I have fondest memories of drinking Sturm at Raschhofer Rossbräu, a bar/restaurant I frequented while living in Austria a decade ago, give or take a month. It’s an effervescent, not fully fermented red wine, which is cloudy and available only in the autumn. Federweisser is the general term for this category of quick-fermented grape juice, but it is known by many names throughout Europe, and it isn’t produced in the US, at least not to my knowledge.
Now, a California-based group of German ex-pats has started selling a kit of six “Spike” packets and an airlock (to keep the bottle from exploding), which convert the sugars in a 64-ounce bottle of juice into alcohol and carbon dioxide, giving you juice with a little effervescence and the kick of beer. It’s reasonably priced, and the airlock is reusable. All you do is add a packet to the bottle of juice (your standard Ocean Spray or Welch’s), replace the cap with an airlock and rubber stopper and let it sit out for a couple days. After 48 hours, you have a half gallon of juice with about 10% alcohol content.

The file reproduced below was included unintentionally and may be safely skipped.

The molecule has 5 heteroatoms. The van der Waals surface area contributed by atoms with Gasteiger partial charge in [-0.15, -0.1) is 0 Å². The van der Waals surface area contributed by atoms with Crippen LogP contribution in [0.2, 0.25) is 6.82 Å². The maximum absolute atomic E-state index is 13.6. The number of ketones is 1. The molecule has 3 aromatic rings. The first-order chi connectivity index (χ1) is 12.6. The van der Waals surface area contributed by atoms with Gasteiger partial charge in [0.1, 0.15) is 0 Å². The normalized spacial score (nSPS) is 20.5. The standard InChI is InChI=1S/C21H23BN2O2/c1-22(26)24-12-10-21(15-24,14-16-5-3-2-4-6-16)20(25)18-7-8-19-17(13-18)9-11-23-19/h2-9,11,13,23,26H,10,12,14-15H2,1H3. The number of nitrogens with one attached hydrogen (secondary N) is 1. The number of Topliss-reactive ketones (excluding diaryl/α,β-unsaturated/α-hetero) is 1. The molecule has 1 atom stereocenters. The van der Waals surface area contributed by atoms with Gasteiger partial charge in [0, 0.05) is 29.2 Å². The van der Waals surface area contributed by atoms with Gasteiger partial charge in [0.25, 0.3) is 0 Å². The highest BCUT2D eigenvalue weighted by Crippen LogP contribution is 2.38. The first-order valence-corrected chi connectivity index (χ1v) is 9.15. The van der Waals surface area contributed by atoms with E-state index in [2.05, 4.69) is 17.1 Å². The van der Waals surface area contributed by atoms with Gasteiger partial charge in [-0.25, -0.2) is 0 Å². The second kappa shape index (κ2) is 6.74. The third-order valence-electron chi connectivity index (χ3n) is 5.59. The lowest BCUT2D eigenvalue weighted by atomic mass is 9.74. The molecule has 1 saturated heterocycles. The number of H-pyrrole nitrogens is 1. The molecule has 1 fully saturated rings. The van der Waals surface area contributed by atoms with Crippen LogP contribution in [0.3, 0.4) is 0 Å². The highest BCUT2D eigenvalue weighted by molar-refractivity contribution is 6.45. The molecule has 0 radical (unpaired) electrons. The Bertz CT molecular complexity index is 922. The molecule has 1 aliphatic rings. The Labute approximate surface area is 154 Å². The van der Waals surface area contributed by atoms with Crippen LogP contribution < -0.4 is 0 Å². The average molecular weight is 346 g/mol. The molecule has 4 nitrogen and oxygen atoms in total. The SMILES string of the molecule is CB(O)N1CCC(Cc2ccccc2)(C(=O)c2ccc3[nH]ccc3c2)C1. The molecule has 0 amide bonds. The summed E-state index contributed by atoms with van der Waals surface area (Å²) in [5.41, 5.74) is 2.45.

The guys at Spike Your Juice were kind enough to send me a sample, and it works exactly as advertised. I opened a bottle of Ocean Spray White Cran-Peach, poured in a pixie stick-esque powder tube and plugged in the airlock, which I had filled with water. A day later it was opaque and the airlock was gurgling out the occasional bubble. The day after that, I was sipping on something akin to the jungle juice I remember drinking on nights in college of which I remember little else.
Note: with access to a brew supply shop or the Internet, one could, with a bit of experimentation, make a MacGuyvered spike kit. Turbo Yeast is a versatile, fast-acting strain of yeast blended with nutrients that will ferment up to 20% alcohol over 48 hours, and a homebrew airlock and plug only cost a few bucks, but at less than $10 per kit from Spike Your Juice, it probably isn’t worth the effort. The kit provides 6 packets, which each convert 64 fluid ounces of juice (totaling 3 gallons, or just under 12 liters). A six dollar packet of Turbo Yeast yields 20 liters, but you would have to go through all the effort of measuring and dividing .